Super-magnets: old problem, new solution

Mad Teddy's web-pages

Super-magnets: old problem, new solution

We may be living in difficult, upsetting times; but there's also reason to hope that the world could be a better place in which to live. Over the last two hunderd-odd years, science has advanced to the stage where we now have the means at our disposal to make it happen.

Of course, there's always the chance that these new discoveries can be used to make our lives an abject misery. That's always been the case: scientific advances are regularly accompanied by abuses perpetrated by people who love power - the wrong kind of power.

However, those of us who can envisage a better world can't allow that to stop us trying to get it right. In this page (and other "Electrical stuff" pages which follow), I am - without apology - attempting to present a scenario in which well-meaning, intelligent people (which hopefully includes you and me) can get involved to help bring this about.


Although this page is the first item on my "Electrical stuff" menu, it's a fairly late addition. Many of the pages which follow have been written starting in early 2005; I'm starting this one on New Year's Eve - the final day of 2005.

(Why the delay? That will become clear soon enough...)

A year or so ago, I decided it was high time that I became the owner of what are sometimes referred to as "super magnets" (with or without the space). These are a fairly recent development. Unlike traditional magnets, made basically from steel, or even comparitively recent developments such as AlNiCo magnets (made from aluminium, nickel, and cobalt - hence the name), these very powerful magnets utilize the magnetic properties of certain "rare-earth" (or lanthanide) metals.

One type is made from the lanthanide neodymium (chemical symbol Nd), along with iron (Fe) and boron (B). The other well-known type is made from another lanthanide, samarium (Sm), in combination with cobalt (these have been around since the 1970's).

Of these two, the neodymium magnets are the stronger and more impressive. Both types have their uses; but for the hobbyist, NdFeB (or, more simply, NIB) magnets probably offer more "bang for the buck" - and they are now reasonably affordable.

So, I bought myself a pair of NdFeB magnets for $15. Here they are:

They're each about 2.8cm long and 1.8cm in diameter. They came in a small cardboard box lined with plastic foam padding, and with a plastic annular spacer 2mm thick to keep them apart.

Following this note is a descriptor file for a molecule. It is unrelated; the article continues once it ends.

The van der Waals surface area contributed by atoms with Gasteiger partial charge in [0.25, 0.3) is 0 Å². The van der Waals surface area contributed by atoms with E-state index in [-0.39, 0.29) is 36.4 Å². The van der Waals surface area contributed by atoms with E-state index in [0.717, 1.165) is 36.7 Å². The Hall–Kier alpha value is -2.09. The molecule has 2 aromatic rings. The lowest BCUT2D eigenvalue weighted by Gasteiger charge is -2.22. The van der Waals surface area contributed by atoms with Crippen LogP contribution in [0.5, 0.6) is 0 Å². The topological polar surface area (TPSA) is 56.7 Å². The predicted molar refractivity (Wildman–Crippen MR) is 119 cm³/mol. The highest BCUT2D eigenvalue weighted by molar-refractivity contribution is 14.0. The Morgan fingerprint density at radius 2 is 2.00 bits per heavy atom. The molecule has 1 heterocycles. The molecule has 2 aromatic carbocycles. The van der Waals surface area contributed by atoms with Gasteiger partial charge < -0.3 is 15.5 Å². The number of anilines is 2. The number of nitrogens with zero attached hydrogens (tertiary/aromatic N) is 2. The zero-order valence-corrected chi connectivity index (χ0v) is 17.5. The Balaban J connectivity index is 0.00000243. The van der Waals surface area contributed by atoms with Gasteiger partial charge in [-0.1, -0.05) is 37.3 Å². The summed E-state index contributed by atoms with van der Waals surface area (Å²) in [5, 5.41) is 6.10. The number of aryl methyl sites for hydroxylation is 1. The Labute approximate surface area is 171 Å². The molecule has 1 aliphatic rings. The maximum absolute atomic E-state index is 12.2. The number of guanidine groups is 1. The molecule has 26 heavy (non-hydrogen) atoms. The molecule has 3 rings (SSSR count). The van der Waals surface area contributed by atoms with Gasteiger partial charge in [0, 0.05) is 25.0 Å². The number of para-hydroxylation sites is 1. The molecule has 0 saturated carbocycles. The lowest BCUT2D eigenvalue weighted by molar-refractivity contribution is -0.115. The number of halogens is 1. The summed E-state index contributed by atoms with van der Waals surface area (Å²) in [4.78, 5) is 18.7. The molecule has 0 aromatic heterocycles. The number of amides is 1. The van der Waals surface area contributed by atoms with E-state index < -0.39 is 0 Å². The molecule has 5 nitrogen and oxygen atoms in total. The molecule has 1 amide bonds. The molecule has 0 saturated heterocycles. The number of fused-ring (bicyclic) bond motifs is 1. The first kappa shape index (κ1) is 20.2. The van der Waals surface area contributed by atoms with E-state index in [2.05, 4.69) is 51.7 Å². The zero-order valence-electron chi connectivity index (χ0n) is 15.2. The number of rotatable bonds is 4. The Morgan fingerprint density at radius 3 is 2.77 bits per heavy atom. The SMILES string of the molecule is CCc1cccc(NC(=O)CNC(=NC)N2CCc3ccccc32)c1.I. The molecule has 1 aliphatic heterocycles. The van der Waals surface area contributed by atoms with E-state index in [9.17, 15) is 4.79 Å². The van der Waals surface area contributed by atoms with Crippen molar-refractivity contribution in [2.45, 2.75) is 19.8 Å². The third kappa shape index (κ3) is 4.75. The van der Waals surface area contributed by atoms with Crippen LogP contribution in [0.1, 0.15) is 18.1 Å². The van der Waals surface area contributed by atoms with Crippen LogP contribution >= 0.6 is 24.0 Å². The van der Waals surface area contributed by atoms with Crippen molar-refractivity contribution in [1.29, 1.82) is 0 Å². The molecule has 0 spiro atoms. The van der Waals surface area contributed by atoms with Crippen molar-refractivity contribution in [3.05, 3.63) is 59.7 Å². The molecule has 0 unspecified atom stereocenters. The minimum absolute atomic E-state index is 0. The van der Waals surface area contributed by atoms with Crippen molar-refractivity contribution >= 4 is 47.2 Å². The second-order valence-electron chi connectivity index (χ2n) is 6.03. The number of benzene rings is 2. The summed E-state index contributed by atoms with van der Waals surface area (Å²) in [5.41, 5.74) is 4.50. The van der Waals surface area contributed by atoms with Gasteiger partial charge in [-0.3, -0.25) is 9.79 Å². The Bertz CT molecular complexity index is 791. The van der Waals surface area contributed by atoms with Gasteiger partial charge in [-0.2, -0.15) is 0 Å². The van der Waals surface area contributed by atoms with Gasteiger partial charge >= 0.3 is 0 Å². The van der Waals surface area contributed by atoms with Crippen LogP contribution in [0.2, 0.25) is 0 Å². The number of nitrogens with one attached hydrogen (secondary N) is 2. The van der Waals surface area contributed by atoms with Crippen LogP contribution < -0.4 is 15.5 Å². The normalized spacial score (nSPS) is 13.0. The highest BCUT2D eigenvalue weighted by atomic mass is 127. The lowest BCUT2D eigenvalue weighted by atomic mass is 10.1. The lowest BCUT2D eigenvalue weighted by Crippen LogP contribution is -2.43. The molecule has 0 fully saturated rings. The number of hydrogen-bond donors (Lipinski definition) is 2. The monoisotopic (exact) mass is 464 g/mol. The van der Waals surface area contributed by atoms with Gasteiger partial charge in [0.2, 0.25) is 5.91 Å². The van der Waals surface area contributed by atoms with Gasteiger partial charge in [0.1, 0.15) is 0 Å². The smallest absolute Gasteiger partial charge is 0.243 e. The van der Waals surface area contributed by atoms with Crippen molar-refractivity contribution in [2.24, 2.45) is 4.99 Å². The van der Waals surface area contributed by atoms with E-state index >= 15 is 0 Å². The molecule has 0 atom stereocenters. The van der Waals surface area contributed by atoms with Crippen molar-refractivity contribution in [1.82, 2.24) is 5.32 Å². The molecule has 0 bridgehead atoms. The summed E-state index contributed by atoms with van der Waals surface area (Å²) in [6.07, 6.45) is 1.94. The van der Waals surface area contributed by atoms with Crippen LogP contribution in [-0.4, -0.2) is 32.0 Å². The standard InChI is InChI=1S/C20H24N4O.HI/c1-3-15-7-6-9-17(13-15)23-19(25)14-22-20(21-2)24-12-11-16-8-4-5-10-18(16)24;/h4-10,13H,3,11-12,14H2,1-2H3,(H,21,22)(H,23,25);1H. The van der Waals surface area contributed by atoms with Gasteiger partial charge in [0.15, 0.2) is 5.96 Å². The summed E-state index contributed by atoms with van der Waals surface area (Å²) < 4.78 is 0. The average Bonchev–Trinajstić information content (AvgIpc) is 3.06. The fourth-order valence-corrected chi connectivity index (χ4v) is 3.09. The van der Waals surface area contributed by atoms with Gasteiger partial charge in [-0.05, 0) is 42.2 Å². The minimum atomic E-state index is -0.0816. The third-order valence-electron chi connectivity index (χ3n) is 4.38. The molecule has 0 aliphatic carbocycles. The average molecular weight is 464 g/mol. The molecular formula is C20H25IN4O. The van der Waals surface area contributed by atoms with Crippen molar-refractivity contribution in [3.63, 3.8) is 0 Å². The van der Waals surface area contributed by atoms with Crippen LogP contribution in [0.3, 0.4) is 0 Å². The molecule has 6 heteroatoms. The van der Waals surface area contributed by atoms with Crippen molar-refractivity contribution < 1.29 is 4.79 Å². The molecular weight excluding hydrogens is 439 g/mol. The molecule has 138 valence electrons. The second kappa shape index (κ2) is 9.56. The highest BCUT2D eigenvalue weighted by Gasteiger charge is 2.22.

They're shiny because they're nickel-plated. The actual magnetic material inside is black; I know this because I've seen a broken one. (Read on to find out more about this...)

These little beasts are powerful - and I mean REALLY powerful!

The guy from whom I bought them told me that his boss's wife had had a nasty encounter with a pair of these. In a silly mood, she was going to place one on each side of her nose - but they ended up with only the septum (the small bit of gristle separating the nostrils) between them. Apparently, there was blood everywhere.


He also showed me a couple of damaged units. If they're allowed to come together unchecked, they can slam into each other so fast that bits can shatter off them and go flying in all directions. Each sharp little piece is a powerful magnet in its own right. If one found its way into your eye, you'd have something to cry about.

Just to give you some idea, here are my two with an old organic chemistry textbook separating them. One of them is propped up on an empty Vegemite jar (which is destined to become a Leyden jar some day ). The book is some 3.8cm thick!

For obvious reasons, these magnets are emphatically NOT suitable for young children to play with.

To read more about NdFeB magnets, check out Bill Beaty's page about them.

Here's another page with good information and some startling pictures of some of these cantankerous little magnets strutting their stuff. Also, check out this brute!

I bought my two supermagnets partly out of basic idle curiosity, and partly because I already knew at that stage that such things may hold at least part of the key to making devices which can tap into zero-point energy.

But let's not get ahead of ourselves. The final page accessible from my "Electrical stuff" menu deals with ZPE in more detail; in the meantime, as a lead-in to the main theme running through all these pages, I'd like to discuss something more prosaic than ZPE - but only slightly so!

For Christmas 2005, I received as a present a gadget which would have been impossible until quite recently:

It's a torch (or flashlight, if you prefer). Torches in one form or another have been around for a long time, but this type of torch is fairly new. This model is about 30cm (one foot) in length.